It’s a tremendous honor to have joined the Ford Foundation in April as the Program Officer for Philanthropy. I’ve long been an admirer of the foundation’s reach and approach, and when I first moved to New York, I lived a block from its headquarters – so this building has long loomed large for me, both figuratively and literally.
And it’s a very exciting time to be here, as so many things are changing. Our fearless president Darren Walker recently announced how our focus is shifting to disrupting the drivers of inequality, and that we’ll be doubling our commitment to unrestricted support. These are big shifts for a nearly 80-year-old organization, and it feels like the place will look very different by this time next year. These types of major change initiatives are never easy, and the hardest part lies ahead, when we translate the new strategies into a new way of operating. But this place is full of brilliant, dedicated people who are fun to work with, and I’m hopeful.
My job is to “program” the Philanthropy portfolio, a term we use around here that I hadn’t heard before. It means articulating a point of view and developing a strategy in collaboration with my boss Hilary Pennington, the VP for Education, Creativity, and Free Expression, and then deciding what grants to make, and what beyond-the-grant activities to carry out – convening, research, advocacy, public education, technical assistance, etc. We’re tremendously lucky here at Ford to be able to play an active role in the fields we support. But that also means a lot of responsibility! In talks at the JAG Unity Summit and the Minnesota Council on Foundations last year, I described a responsible funder role as meaning that you’re sensible, reliable, and accountable. Time to walk the talk.
The tagline I inherited, based on strategy work done before I arrived, is “more resources, better deployed, in service of the social justice causes Ford champions.” Having written my fair share of such taglines from my days as a strategy consultant, I can say this is quite a good one – it gives both direction and latitude. So my immediate task is to flesh out that tagline into a strategy, start making grants, and doing beyond-the-grant work.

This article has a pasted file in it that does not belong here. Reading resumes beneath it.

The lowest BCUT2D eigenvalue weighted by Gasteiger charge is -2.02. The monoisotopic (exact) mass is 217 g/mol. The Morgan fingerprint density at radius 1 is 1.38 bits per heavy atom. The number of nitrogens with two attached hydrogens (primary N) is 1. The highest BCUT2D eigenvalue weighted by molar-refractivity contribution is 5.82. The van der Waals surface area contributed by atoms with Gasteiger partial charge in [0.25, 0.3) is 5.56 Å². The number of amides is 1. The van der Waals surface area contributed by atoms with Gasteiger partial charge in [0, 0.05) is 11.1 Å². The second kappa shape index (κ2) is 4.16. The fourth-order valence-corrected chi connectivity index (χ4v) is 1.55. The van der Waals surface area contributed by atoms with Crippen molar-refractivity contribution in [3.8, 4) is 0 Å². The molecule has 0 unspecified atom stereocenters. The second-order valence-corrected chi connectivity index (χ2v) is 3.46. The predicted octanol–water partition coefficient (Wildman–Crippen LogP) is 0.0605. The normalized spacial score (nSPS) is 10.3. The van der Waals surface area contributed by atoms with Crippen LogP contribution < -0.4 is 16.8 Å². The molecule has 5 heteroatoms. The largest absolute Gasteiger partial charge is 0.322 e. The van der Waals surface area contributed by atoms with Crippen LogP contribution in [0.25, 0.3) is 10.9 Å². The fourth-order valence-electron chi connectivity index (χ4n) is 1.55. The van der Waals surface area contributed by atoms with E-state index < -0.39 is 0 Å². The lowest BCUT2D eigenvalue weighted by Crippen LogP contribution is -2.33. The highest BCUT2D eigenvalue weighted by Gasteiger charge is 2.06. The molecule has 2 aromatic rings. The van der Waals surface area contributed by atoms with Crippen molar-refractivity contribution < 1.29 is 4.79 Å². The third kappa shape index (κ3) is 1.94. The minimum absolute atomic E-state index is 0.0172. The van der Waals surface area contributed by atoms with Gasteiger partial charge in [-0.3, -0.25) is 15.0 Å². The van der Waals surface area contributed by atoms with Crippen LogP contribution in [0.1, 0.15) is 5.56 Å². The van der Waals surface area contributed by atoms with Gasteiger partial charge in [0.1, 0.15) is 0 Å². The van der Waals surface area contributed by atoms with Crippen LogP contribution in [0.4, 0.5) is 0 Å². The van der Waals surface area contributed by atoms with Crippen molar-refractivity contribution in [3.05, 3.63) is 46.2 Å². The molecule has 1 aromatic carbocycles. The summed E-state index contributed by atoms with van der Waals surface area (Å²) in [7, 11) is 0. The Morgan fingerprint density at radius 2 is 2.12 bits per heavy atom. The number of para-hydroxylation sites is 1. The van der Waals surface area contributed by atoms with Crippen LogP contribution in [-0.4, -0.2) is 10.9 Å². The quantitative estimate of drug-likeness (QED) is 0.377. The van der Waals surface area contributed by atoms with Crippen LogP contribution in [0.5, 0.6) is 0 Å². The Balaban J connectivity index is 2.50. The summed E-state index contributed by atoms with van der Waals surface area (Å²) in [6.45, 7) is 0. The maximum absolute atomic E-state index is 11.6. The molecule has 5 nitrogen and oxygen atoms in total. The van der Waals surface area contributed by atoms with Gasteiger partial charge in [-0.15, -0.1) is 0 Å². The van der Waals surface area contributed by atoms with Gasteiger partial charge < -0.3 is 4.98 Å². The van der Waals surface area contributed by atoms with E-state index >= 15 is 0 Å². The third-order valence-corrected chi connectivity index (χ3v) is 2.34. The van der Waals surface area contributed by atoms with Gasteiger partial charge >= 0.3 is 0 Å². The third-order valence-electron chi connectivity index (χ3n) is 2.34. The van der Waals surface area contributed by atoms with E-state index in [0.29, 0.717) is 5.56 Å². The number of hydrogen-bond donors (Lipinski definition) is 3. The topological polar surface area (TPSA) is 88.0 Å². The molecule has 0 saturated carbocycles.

The exciting part of this job is that the field of philanthropy is evolving VERY quickly, so there are a lot of opportunities to support really interesting stuff. The daunting part is that the field of philanthropy is evolving very quickly, so there are a LOT of opportunities to support really interesting stuff – and we’ll have to make choices. As my friend and former TCC Group colleague Jared Raynor likes to say, “it’s not a strategic decision if you don’t leave a good option on the table.”
I’m reading the book “Creativity, Inc.,” by the head of Pixar Animation, Ed Catmull. It’s his description of the process by which Pixar has sought to create a sustainable culture of creativity and excellence. Given that their latest movie, “Inside Out,” just had the biggest opening ever for an original property, I’d say they’re making a pretty good go of it, especially after a rough few years (“Cars 2,” anyone?). One of Catmull’s mantras within Pixar is, “all our movies suck at first.” They have a process by which those efforts, which are driven by their creators rather than sourced externally, are continually made better through structured, focused, regular feedback.